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#ExpertsTalk: Buyers have plenty of property buying options

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Despite last year’s upheavals – from the firing of Pravin Gordhan to the ratings downgrades – people need places to live and so the property market carries on, regardless of the current political and economic climate.

This is according to Bruce Swain, CEO of the Leapfrog Property Group, who predicts the lay of the land this year – both the good and the bad.

The bad news

Amid expected poor growth in GDP (1% if we are lucky), households will come under increased financial stress and utilities, transport and school fees will likely increase faster than salaries.

“The run-up to the 2019 elections, as well as the ongoing state capture exposes and the woeful performance of Eskom, the SABC and SAA, will weigh heavily on current and potential homeowners, who could well delay their property decision making,” said Swain, who said that while the interest rates remain steady, they could come under pressure to rise as the impact of ratings downgrades takes effect.

bruce-swain“There is currently plenty of stock on the market – particularly over the R2m price range, possibly due to a combination of affordability, political uncertainty and the fact that there is on average a 20% gap between sellers’ asking prices and what buyers are prepared to pay,” he said. “In terms of property prices, year-on-year increases will struggle to keep up with inflation (a 5% to 6% annual increase). That being said, demand for property and house prices are well above 2008/09 levels.”

The good news

“There’s quite a bit of good news, especially for sellers and developers in the lower end of the market,” he said, noting that properties up to R1,5m were in great demand and developers were already targeting this price bracket. “Considering that these properties are more affordable for first-time buyers, and that no transfer duty applies to properties bought off-plan, everyone wins.”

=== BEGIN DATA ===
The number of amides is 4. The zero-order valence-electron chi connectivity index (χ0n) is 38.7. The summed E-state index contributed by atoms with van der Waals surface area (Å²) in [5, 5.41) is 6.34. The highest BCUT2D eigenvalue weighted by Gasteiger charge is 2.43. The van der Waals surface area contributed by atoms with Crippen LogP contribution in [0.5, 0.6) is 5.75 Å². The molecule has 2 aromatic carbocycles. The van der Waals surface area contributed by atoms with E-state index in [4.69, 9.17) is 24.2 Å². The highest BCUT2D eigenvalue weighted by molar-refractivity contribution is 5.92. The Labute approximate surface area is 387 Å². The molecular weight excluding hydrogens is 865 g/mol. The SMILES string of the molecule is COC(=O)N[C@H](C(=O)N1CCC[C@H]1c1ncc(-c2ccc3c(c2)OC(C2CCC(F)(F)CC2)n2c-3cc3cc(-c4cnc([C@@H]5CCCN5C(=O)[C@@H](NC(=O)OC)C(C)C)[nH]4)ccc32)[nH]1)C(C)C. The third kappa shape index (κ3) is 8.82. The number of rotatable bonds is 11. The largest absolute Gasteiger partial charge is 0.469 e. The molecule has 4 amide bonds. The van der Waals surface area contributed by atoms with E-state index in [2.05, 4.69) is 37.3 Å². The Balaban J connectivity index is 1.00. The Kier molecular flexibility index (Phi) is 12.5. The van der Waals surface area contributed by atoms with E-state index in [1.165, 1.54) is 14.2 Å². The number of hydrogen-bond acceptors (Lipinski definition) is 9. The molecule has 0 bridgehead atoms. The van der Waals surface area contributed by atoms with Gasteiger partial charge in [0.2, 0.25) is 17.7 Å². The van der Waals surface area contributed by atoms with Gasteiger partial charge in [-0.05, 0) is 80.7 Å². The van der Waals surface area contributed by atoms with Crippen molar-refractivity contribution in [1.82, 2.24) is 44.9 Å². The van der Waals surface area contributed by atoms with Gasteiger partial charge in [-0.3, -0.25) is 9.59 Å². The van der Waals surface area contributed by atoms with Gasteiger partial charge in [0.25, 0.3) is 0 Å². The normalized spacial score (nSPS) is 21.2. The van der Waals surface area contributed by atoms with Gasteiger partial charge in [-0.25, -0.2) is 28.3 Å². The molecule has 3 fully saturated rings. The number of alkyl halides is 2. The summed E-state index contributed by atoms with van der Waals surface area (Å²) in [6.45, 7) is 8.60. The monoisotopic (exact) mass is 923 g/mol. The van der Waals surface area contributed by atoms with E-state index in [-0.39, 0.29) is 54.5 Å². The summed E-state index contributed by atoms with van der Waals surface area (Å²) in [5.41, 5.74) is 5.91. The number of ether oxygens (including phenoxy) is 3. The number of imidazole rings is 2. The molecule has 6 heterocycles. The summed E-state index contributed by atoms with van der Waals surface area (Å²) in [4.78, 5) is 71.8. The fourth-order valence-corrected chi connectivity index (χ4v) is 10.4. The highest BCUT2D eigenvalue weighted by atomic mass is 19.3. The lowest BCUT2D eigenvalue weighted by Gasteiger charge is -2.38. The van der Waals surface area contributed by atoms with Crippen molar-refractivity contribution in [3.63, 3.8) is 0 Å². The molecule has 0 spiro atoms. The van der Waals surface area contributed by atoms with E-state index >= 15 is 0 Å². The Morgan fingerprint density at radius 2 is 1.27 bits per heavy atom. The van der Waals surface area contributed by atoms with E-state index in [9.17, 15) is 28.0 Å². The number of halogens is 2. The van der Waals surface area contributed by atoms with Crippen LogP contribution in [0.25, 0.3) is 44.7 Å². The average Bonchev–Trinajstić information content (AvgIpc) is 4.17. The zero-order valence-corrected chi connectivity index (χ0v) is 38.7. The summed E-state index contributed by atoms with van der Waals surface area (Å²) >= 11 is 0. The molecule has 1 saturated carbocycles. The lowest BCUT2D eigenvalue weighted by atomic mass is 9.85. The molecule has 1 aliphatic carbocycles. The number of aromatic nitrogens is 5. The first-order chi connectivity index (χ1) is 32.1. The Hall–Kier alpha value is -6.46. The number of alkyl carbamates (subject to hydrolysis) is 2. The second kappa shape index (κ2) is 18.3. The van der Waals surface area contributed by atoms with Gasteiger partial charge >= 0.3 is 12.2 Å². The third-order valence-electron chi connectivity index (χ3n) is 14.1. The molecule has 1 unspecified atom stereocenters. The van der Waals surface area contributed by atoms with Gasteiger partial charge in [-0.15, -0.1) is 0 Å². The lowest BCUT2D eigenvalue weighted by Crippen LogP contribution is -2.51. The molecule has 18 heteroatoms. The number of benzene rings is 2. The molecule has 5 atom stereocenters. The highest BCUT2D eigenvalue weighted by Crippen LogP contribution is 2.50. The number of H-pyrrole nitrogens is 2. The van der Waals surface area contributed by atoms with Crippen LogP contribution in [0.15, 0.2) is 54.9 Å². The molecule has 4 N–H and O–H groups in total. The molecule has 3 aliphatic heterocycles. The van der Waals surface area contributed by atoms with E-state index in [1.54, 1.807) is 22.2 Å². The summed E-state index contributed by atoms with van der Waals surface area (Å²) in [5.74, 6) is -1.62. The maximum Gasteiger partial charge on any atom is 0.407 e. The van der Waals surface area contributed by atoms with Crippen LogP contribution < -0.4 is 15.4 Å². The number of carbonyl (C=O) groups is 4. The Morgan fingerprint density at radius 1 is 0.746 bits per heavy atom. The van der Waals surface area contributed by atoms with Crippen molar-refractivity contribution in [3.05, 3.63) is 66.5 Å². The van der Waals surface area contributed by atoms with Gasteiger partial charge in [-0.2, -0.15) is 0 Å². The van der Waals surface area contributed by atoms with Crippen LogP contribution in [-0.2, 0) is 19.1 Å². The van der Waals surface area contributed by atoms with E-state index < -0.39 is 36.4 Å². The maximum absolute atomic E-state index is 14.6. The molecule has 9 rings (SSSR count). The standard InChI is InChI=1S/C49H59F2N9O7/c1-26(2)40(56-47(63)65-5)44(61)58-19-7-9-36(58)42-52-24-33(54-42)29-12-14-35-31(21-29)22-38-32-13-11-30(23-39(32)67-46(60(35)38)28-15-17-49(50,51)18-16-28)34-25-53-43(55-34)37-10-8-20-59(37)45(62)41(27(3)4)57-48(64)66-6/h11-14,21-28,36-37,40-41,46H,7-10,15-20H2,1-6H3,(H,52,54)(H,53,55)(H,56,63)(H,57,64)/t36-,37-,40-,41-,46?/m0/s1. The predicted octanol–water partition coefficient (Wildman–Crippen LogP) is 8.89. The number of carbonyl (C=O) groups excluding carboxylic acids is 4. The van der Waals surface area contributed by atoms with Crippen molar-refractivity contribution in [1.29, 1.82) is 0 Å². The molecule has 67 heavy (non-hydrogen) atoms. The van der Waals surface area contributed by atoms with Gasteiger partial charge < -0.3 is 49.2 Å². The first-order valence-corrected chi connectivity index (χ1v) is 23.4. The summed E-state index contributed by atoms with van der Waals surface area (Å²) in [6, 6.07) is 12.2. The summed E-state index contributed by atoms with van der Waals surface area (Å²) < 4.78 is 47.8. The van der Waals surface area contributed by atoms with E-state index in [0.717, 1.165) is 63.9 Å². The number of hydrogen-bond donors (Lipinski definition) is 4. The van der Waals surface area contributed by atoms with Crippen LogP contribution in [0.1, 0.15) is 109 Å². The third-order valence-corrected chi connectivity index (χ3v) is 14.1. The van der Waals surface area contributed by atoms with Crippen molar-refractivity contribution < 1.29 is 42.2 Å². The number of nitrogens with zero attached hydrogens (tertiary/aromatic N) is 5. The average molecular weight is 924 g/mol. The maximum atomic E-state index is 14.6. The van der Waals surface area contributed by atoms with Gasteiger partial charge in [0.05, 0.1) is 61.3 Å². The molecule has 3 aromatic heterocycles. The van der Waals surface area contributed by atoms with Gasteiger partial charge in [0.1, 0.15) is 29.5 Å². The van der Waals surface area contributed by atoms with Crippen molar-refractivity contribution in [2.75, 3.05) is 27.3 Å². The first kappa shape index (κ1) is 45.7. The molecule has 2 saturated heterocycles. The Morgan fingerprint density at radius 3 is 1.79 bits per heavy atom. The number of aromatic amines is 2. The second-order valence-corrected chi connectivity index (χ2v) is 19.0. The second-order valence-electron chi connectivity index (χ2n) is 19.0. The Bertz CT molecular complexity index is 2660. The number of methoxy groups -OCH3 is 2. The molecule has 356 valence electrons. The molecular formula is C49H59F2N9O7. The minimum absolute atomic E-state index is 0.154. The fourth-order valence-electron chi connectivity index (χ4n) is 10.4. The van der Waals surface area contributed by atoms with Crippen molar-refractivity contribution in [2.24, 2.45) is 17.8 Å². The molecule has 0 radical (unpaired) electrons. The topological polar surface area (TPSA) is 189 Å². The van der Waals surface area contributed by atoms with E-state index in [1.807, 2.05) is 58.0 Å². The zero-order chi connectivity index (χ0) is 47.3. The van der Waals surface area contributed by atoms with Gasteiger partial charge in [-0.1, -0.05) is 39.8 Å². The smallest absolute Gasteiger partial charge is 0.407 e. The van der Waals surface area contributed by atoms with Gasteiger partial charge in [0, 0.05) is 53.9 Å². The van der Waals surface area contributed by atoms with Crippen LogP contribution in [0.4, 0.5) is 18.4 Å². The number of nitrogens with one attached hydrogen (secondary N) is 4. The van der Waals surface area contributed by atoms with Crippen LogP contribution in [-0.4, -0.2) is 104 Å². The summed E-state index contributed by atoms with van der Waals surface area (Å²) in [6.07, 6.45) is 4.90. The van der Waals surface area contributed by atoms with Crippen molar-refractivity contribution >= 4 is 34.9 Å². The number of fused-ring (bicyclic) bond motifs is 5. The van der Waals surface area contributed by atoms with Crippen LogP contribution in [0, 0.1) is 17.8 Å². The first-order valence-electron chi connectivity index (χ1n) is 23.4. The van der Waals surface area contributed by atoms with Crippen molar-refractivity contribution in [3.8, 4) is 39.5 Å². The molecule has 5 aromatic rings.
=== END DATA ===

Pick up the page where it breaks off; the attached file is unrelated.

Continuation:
Property hotspots

While the property prices are showing some decline in general, there are several hotspots around the country that are bucking the trend.

The Western Cape, Midrand and the KwaZulu-Natal North Coast are firm favourites.

“Sellers with accurately priced properties in these markets are often getting their asking price, and doing so in record time,” said Swain. “These areas are increasingly in demand due to a number of factors ranging from perceived safety, better-run municipalities, centrality and scarcity which can make it tough for buyers.”

Swain advises sellers to remain realistic in their asking prices and for buyers to be prepared when house hunting: “Make sure you’ve got bond pre-approval, have a deposit in place and know where you want to buy and what you can afford to spend.”

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david.steynberg@gmail.com

David A Steynberg, managing editor and director of HomeTimes, has more than 10 years of experience as both a journalist and editor, having headed up Business Day’s HomeFront supplement, SAPOA’s range of four printed titles, digimags Asset in Africa and the South African Planning Institute’s official title, Planning Africa, as well as B2B titles, Building Africa and Water, Sewage & Effluent magazines. He began his career at Farmer’s Weekly magazine before moving on to People Magazine where he was awarded two Excellence Awards for Best Real Life feature as well as Writer of the Year runner-up. He is also a past fellow of the International Women’s Media Foundation.

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